Reading Negative Space feels deeply weird and deeply familiar all at the same time, in all the right ways.
I was instantly sucked in, right from the first issue. Scary squishy aliens, existential dread, grand conspiracies, and pink tentacle monsters in ugly orange sweaters? I loved it. And I loved how the art was somehow sketchily impressionistic and horrifically detailed at the same time. Owen Gieni’s pretty colors and artful composition are always walking that uncanny line, whether he’s drawing adorably gangly bodies or weird, disgusting gore.
And I loved Guy, the protagonist, right from first sight. Fat, self-depreciating, tender Guy, with his big nose and small, sad eyes. In just the first few pages, Guy is a complete person who it seems like I know intimately: a frustrated writer, disabled, lonely, brave and suicidal and in love with a barista named Woody.
Guy’s name seems to indicate that he’s a stereotypical “everyman” kind of hero–you know, just a “guy.” But Guy isn’t the bland, unremarkable kind of everyman who usually appears in this kind of story. He certainly doesn’t look like everyone else: he’s big, he’s Native, and he’s gay. He’s idiosyncratic, but deeply relatable at the same time. He’s not special in spite of being normal–he’s relatable because he’s so vividly unique.
I also really loved that from the first issue, Guy’s supernatural powers and existential weaknesses are all wrapped up in the same big package. The same capacity for feeling and understanding that make him a writer are inherently linked to his illness, and to his supernatural, maybe-messianic empathy.
Guy’s depression is the catalyst for the entire story. He’s not just sad and desperate before he gets whisked away on a grand adventure. Negative Space is a story about mental illness on a grand, cosmic scale–and it’s not a symbolic story about mental illness, either.
You know that mad feeling that the entire universe is being engineered just to fuck with you personally? Well, in Guy’s case, it’s actually true. A shadowy organization called the Kindred Corporation is monitoring and manipulating his life, making sure that it sucks as much as humanly (or inhumanly possible), because they’re working in collaboration with the Evorah, an alien race that feeds on negative emotions.
There’s nothing particularly innovative about making illness into monsters. In the wrong hands, fiction that externalizes disability into something that can be fought and destroyed can be deeply unhelpful or even harmful to neurodivergent people.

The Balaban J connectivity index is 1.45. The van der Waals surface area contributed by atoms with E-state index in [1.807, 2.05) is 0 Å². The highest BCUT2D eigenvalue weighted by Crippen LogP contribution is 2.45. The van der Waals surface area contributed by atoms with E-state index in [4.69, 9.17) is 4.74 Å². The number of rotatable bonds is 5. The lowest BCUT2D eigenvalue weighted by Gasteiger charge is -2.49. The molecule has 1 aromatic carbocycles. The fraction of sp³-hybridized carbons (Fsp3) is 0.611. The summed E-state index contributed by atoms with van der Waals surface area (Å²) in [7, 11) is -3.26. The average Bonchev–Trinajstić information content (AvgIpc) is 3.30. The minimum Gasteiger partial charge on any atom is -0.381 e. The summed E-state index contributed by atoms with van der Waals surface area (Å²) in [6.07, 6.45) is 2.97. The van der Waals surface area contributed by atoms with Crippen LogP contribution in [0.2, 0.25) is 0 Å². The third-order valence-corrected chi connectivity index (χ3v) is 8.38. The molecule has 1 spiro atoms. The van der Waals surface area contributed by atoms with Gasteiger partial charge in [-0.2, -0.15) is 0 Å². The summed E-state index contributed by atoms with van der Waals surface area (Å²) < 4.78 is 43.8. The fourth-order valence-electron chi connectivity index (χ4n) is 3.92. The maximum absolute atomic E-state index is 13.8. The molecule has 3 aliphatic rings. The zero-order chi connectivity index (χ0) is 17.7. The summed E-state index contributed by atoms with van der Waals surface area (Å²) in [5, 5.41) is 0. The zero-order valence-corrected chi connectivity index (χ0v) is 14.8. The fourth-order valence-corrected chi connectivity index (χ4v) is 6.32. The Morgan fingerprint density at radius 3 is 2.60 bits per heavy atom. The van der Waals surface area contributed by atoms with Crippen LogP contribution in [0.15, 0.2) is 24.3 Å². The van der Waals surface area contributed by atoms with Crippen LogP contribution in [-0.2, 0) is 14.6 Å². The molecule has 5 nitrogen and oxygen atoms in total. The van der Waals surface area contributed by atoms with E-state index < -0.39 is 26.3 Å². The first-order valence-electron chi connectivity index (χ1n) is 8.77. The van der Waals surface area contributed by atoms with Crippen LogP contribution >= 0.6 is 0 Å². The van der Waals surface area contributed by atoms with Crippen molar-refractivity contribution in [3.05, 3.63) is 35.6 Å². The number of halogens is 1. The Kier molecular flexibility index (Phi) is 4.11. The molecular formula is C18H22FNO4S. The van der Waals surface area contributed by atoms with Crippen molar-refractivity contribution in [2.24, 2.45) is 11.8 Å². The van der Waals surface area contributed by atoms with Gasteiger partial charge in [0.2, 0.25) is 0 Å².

But it can also be extremely comforting. In a recent episode of This American Life, a guy named Paul Ford describes how he programmed an “Anxiety Bot” to send him nasty emails about himself. This certainly isn’t the kind of thing that’d work for me, but it worked for Ford–by creating an artificial voice that mirrored and replicated his anxiety, he was able to recognize how “stupid” and alien and robotic that voice really was. The terrible thoughts he was having about his life? Those thoughts weren’t really him–they were his anxiety talking.
In my experience, being able to externalize my disability was a crucial step in learning to live with it. That’s not me–that’s the illness trying to get me is something I had to tell myself hourly and then daily and weekly to survive. A lot of people find it very helpful to imagine their illness as something other than or outside of themselves–as alien or “mean” or “stupid” or monstrous or evil, or whatever else works for them.
But, paradoxically, surviving with a mental disability is also about acceptance. I’m more than my illness, but I am also chronically, permanently, inherently ill. I’m disabled. As much as I’m able to convince myself that That’s not me, that alien thing is definitely here to stay.
So, basically, my personal strategy for coping with and recovering from mental illness has been a paradoxical balancing act between externalization and acceptance. It’s confusing and contradictory, but the important thing is that it’s a trick that works (for me, at least). So who cares if it doesn’t make a lick of sense?
In Negative Space #2, Guy sets off on a grand adventure. He teams up with a group of resistance fighters, including Woody and a turncoat alien named Beta, to arm and detonate an “emotion bomb” that might harm Kindred Corp. and the Evorah. Guy also finds out that he’s a powerful empath who could play a crucial role in both the resistance and the Evorah’s global takeover.
But it’s in Negative Space #3 that Guy starts to make his first big stand against humanity’s oppressors. And it’s also in Negative Space #3 that Gieni and writer Ryan K. Lindsay pull off their big emotional and artistic masterstroke.
As Guy takes command of his newfound powers, it doesn’t mean shedding his depression, or no longer feeling suicidal, or by suddenly becoming happy. He does it by feeling sad. In one hazy, beautiful, purple-pink splash page, Guy remembers his father; he feels angry and deeply sad, and that’s what fuels his big, badass moment against earth’s alien enemies.
I’ve never really seen anything like this. I’ve lived with mental illness for years (pretty satisfactorily, I might add!) by tricking myself into accepting that awkward paradox between externalization and… well, acceptance. But Negative Space #3 pulls off a weird magic trick: making that paradox seem effortless and honest to me for the first time.
It sounds false and cheesy when you write it out: Guy uses The Power of Feelings to fight his internal (and external) demons. But it sure doesn’t feel false on the page.
Story: Ryan K. Lindsay Art: Owen Gieni
Story: 9 Art: 8.5 Overall: 8.3 Recommendation: Buy